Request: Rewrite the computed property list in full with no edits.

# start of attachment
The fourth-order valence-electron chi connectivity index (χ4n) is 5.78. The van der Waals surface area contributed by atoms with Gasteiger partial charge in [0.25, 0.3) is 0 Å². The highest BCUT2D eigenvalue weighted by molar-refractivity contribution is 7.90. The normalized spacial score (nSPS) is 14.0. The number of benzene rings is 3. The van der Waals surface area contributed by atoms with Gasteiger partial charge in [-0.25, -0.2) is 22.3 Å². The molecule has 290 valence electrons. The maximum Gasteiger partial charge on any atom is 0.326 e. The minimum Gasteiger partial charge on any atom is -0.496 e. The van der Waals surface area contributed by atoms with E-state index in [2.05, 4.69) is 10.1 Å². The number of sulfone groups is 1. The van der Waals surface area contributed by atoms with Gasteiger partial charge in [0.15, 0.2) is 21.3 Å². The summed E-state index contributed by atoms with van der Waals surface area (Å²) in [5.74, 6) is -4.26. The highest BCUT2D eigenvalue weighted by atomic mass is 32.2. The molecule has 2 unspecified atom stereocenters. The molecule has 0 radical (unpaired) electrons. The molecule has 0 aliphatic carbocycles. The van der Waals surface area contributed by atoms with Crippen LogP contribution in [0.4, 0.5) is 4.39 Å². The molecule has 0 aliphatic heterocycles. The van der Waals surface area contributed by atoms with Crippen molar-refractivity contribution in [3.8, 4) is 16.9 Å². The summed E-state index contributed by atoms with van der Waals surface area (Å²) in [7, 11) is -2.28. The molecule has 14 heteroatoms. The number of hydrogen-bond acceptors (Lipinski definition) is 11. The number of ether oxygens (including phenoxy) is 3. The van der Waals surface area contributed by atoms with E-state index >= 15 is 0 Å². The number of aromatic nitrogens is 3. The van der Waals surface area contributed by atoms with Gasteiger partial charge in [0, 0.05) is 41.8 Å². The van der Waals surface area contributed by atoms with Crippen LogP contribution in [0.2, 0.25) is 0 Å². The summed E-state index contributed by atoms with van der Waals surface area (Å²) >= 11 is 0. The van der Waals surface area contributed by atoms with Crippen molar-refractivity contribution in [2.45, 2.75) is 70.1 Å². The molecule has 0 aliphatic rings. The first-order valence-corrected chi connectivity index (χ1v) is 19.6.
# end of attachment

The fourth-order valence-electron chi connectivity index (χ4n) is 5.78. The van der Waals surface area contributed by atoms with Gasteiger partial charge in [0.25, 0.3) is 0 Å². The highest BCUT2D eigenvalue weighted by molar-refractivity contribution is 7.90. The normalized spacial score (nSPS) is 14.0. The number of benzene rings is 3. The van der Waals surface area contributed by atoms with Gasteiger partial charge in [-0.25, -0.2) is 22.3 Å². The molecule has 290 valence electrons. The maximum Gasteiger partial charge on any atom is 0.326 e. The minimum Gasteiger partial charge on any atom is -0.496 e. The van der Waals surface area contributed by atoms with E-state index in [2.05, 4.69) is 10.1 Å². The number of sulfone groups is 1. The van der Waals surface area contributed by atoms with Gasteiger partial charge in [0.15, 0.2) is 21.3 Å². The summed E-state index contributed by atoms with van der Waals surface area (Å²) in [5.74, 6) is -4.26. The highest BCUT2D eigenvalue weighted by atomic mass is 32.2. The molecule has 2 unspecified atom stereocenters. The molecule has 0 radical (unpaired) electrons. The molecule has 0 aliphatic carbocycles. The van der Waals surface area contributed by atoms with Crippen LogP contribution in [0.4, 0.5) is 4.39 Å². The molecule has 0 aliphatic heterocycles. The van der Waals surface area contributed by atoms with Crippen molar-refractivity contribution in [3.8, 4) is 16.9 Å². The summed E-state index contributed by atoms with van der Waals surface area (Å²) in [7, 11) is -2.28. The molecule has 14 heteroatoms. The number of hydrogen-bond acceptors (Lipinski definition) is 11. The number of ether oxygens (including phenoxy) is 3. The van der Waals surface area contributed by atoms with E-state index >= 15 is 0 Å². The number of aromatic nitrogens is 3. The van der Waals surface area contributed by atoms with Gasteiger partial charge in [0, 0.05) is 41.8 Å². The van der Waals surface area contributed by atoms with Crippen LogP contribution in [0.2, 0.25) is 0 Å². The summed E-state index contributed by atoms with van der Waals surface area (Å²) >= 11 is 0. The van der Waals surface area contributed by atoms with Crippen molar-refractivity contribution in [2.45, 2.75) is 70.1 Å². The molecule has 0 aliphatic rings. The first-order valence-corrected chi connectivity index (χ1v) is 19.6.